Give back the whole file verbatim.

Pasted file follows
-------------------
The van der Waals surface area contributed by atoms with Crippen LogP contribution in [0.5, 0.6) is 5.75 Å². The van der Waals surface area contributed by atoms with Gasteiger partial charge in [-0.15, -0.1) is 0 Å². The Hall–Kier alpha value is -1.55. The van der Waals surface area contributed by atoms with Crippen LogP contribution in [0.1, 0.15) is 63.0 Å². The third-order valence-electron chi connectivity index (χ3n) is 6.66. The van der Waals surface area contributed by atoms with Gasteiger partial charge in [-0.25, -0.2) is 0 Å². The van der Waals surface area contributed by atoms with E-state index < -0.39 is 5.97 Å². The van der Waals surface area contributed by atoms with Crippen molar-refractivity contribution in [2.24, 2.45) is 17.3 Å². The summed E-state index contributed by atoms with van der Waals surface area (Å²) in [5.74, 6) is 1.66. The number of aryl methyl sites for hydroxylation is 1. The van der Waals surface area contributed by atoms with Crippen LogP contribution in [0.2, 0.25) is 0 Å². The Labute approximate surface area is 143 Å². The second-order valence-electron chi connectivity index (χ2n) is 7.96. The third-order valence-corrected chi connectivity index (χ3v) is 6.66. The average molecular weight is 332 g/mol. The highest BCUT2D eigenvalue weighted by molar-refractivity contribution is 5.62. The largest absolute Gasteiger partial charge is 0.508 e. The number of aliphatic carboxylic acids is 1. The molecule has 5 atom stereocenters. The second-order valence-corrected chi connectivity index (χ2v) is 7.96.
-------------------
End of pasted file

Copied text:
The van der Waals surface area contributed by atoms with Crippen LogP contribution in [0.5, 0.6) is 5.75 Å². The van der Waals surface area contributed by atoms with Gasteiger partial charge in [-0.15, -0.1) is 0 Å². The Hall–Kier alpha value is -1.55. The van der Waals surface area contributed by atoms with Crippen LogP contribution in [0.1, 0.15) is 63.0 Å². The third-order valence-electron chi connectivity index (χ3n) is 6.66. The van der Waals surface area contributed by atoms with Gasteiger partial charge in [-0.25, -0.2) is 0 Å². The van der Waals surface area contributed by atoms with E-state index < -0.39 is 5.97 Å². The van der Waals surface area contributed by atoms with Crippen molar-refractivity contribution in [2.24, 2.45) is 17.3 Å². The summed E-state index contributed by atoms with van der Waals surface area (Å²) in [5.74, 6) is 1.66. The number of aryl methyl sites for hydroxylation is 1. The van der Waals surface area contributed by atoms with Crippen LogP contribution in [0.2, 0.25) is 0 Å². The Labute approximate surface area is 143 Å². The second-order valence-electron chi connectivity index (χ2n) is 7.96. The third-order valence-corrected chi connectivity index (χ3v) is 6.66. The average molecular weight is 332 g/mol. The highest BCUT2D eigenvalue weighted by molar-refractivity contribution is 5.62. The largest absolute Gasteiger partial charge is 0.508 e. The number of aliphatic carboxylic acids is 1. The molecule has 5 atom stereocenters. The second-order valence-corrected chi connectivity index (χ2v) is 7.96.